Class of 2020 Success Stories: Lone BGSU senior living on campus happy to have support to finish her semester
Hayley Landers, a gerontology major, one of about 75 students who remain on campus
By Andrew Addessi
Packing up to resume classes from home was a tough process for many Bowling Green State University students.
However, it was not an option for everyone.
Hayley Landers, a BGSU senior majoring in gerontology in the College of Health and Human Services, is graduating in May after finishing out her semester as one of the few students still living on the Bowling Green campus due to the COVID-19 pandemic.
“Life on campus is very different now with so few people present,” Landers said. “It is all a matter of adapting to the online programming that the campus is offering to still feel a connection to the BGSU community.”
BGSU President Rodney K. Rogers congratulated Landers for being the only senior still living on campus in this tweet and a surprise delivery from a Starship delivery robot.
Congratulations, @LandersHayley! As the only graduating senior of the 75 students living on campus, I thought it was fitting to bring you a @StarshipRobots surprise. @bgsu is so proud of you. Ay Ziggy Zoomba! #BGSU2020 https://t.co/YHVbJFBprg— Rodney K. Rogers (@Pres_Rogers) May 5, 2020
With about 75 students unable to return home, whether due to personal issues or travel bans, Residence Life was not going to be able to operate in its typical fashion. After announcing that the residence halls were closing, BGSU relocated the on-campus students to Centennial Hall with each person having their own suite and personal bathroom to promote the greatest amount of social distancing.
“The ability for students to live on campus is something we had to seriously look at to make sure we kept the community safe,” said Josh Maxwell, associate director for housing and administration.
Landers stayed on campus because of her internship with the Wood County Board of Developmental Disabilities. While it was initially put on hold for the virus, she was still determined to follow through with it. Unfortunately, the internship was eventually canceled due to safety concerns.
“I was originally required to have a set number of hours, which, unfortunately, I couldn't meet due to the pandemic closures,” she said. “The gerontology program gave us alternative assignments. I found that it was very important that I kept clear lines of communication with the internship site as well as my faculty advisor from BGSU about the alternative assignments in order to stay on track for graduation.”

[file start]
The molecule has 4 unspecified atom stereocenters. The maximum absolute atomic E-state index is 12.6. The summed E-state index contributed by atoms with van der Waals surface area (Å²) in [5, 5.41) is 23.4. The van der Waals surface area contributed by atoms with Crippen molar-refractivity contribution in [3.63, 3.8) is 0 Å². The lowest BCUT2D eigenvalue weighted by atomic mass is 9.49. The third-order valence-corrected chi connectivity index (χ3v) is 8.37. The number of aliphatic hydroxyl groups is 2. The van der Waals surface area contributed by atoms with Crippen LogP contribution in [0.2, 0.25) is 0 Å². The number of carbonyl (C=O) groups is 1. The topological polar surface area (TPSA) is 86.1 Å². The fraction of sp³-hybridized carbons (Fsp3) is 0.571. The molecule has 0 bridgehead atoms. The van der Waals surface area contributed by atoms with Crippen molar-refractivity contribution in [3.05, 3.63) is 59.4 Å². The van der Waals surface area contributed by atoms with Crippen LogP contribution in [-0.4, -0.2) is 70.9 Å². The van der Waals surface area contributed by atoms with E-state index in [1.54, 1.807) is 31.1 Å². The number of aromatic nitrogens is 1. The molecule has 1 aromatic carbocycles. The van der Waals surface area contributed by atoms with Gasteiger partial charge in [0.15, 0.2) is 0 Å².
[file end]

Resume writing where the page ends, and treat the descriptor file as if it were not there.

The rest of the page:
On top of her internship, she had to find ways to adapt to online learning on the fly. She came across many challenges, namely the lack of structure that comes with living, working, relaxing and focusing all in the same space.
“Because I did not have to physically go anywhere, nothing was ‘set,’” Landers said. “I overcame this by trying to keep my daily routine as close to normal as possible. I made sure that I was still calling and video chatting with friends, family, advisors, staff and faculty members who are a part of my support system. Being able to stay in touch with these individuals who I was so used to seeing all the time helped things feel a little bit more normal during such a hard time.”
Landers and other graduating students are thankful for the ability to remain in campus to finish their final year. As the year comes to a close, people have started wondering how the fall semester will be affected.
“As we learn more about the virus — and we do learn more every day — when it comes to bringing folks back on campus, it’s not just a Residence Life question, it’s an entire campus question,” Maxwell said. “Right now, we hope to be open in the fall, so it’s a matter of looking at what we need to do, that we do it right and explore every possible option to do that.”
Even in trying times, BGSU has gone to every length to support its students and staff, accommodating for a number of circumstances. As for Landers, she plans to continue her education in the fall at the University of Pittsburgh to get her master’s degree.in higher education and student affairs.
“It is sad knowing that my final year ended like this,” she said. “But I have no doubt that I will be back to visit and I will have the opportunity to see all of my friends and those who have impacted my journey at BGSU again.”